Of Friends and Fathers
"I assume, then, Surier, that you are well?" The High Priest's voice was like ice.
"Um, well enough, sir, I suppose."
"Good. Now, perhaps, Tu Sharidell, you would be so kind as to find a more comfortable place for your repose for what's left of the night?" It was an obvious dismissal.
Karien rose, and bowed to the High Priest. "Yes, Your Grace." He turned back long enough to give me a sly wink, and left.
The High Priest studied me for a long moment. "It will most certainly be interesting to see what kind of cleric you become," he remarked finally. "Get some sleep." With that, he turned, and was gone as silently as he'd arrived.
Arikian took up Karien's seat by my bed. "You all right, lad?" he asked.
I thought for a moment, and then nodded. I felt weak and a bit disoriented, but I figured that was to be expected. A thought struck me. "What else is wrong?" Arikian looked startled, and I chuckled. "It was Karien in here when I awoke, not the sheriff's men, so I can assume I'm not under arrest. Karien said that Brainard still lived and the High Priest wondered what sort of cleric I would become, so I've not been kicked out. What's left? My father? Is he all right?"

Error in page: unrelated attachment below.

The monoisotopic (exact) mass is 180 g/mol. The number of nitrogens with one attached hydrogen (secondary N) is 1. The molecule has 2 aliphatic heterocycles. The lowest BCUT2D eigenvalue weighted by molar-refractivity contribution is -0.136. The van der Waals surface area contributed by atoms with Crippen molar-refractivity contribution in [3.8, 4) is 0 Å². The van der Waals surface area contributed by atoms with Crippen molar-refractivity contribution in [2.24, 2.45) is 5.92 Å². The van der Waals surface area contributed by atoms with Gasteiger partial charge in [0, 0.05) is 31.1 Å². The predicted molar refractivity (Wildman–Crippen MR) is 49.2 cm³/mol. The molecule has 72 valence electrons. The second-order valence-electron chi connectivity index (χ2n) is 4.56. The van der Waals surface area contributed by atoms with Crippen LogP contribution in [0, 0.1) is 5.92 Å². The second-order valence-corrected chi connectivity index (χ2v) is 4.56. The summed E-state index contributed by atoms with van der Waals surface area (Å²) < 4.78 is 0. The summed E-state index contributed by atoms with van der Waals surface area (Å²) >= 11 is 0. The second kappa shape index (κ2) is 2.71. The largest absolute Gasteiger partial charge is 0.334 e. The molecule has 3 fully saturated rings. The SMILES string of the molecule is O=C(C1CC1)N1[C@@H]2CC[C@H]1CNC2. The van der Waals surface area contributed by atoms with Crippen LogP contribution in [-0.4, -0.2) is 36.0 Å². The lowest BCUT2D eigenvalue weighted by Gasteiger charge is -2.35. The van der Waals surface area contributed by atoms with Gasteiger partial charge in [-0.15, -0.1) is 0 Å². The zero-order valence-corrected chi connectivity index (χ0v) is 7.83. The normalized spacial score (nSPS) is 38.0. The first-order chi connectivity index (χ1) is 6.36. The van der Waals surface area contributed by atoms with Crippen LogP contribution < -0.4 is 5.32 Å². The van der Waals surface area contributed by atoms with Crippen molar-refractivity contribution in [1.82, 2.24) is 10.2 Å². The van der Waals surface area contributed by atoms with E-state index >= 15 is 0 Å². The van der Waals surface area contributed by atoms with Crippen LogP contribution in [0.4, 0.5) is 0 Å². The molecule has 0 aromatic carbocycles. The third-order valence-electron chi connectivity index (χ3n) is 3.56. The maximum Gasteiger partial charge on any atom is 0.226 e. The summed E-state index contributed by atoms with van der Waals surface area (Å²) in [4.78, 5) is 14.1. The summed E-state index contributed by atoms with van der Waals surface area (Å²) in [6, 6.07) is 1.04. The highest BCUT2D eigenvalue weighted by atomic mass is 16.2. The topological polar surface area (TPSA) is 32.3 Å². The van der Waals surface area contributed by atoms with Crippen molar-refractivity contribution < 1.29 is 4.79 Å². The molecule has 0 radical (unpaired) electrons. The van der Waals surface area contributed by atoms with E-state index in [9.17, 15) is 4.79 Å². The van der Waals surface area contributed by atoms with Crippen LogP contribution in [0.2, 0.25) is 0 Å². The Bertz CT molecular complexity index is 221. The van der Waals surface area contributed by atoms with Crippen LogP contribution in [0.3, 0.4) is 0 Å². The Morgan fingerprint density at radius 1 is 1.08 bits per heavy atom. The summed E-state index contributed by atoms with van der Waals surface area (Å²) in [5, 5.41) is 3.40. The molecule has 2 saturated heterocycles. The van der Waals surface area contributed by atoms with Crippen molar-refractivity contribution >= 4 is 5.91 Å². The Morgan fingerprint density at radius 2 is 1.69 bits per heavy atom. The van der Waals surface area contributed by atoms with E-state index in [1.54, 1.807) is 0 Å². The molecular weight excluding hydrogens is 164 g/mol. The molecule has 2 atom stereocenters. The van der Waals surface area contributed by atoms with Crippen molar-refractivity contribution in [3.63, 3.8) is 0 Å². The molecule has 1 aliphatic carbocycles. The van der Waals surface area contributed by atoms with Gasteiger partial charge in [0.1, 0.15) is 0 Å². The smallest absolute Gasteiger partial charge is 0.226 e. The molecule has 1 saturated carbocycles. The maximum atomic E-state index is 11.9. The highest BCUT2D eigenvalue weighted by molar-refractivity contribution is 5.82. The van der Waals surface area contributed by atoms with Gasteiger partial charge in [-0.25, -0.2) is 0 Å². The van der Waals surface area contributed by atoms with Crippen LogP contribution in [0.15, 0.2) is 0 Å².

"Relax, boyo, yer da's okay." He tipped his head thoughtfully. "You know, yer lucky t'was Karien and I who attended you. Had the High Priest heard what you had to say, you'd be out with a flea in yer ear," he remarked mildly.
I sucked in a breath. "How so?" I asked cautiously, after a few seconds.
"Ye knew about Brainard. Oh, don't get me wrong, I admire yer loyalties. I just don't think ye had them in t' right place, that's all. Among other things." He sighed. "We've managed to keep most of it from yer da, 'though, and t' High Priest. They don't know how much ye've been helpin' Brainard." Arikian sighed. "Lad, what am I to do with ye? Yer da's been hauntin' this place like a liche. He does care about ye, ye know."
I sighed. "I suppose so."
"No suppose about it, lad. He only wants the best fer ye. Are ye truly sure ye wants to be a priest? He'd accept it if ye didn't, you know." Arikian smiled slightly. "Oh, he might rant a bit, but he only wants ye t'be happy, boyo. That's all any of us want."
I stared at the blankets. I doubted that his words were entirely the truth.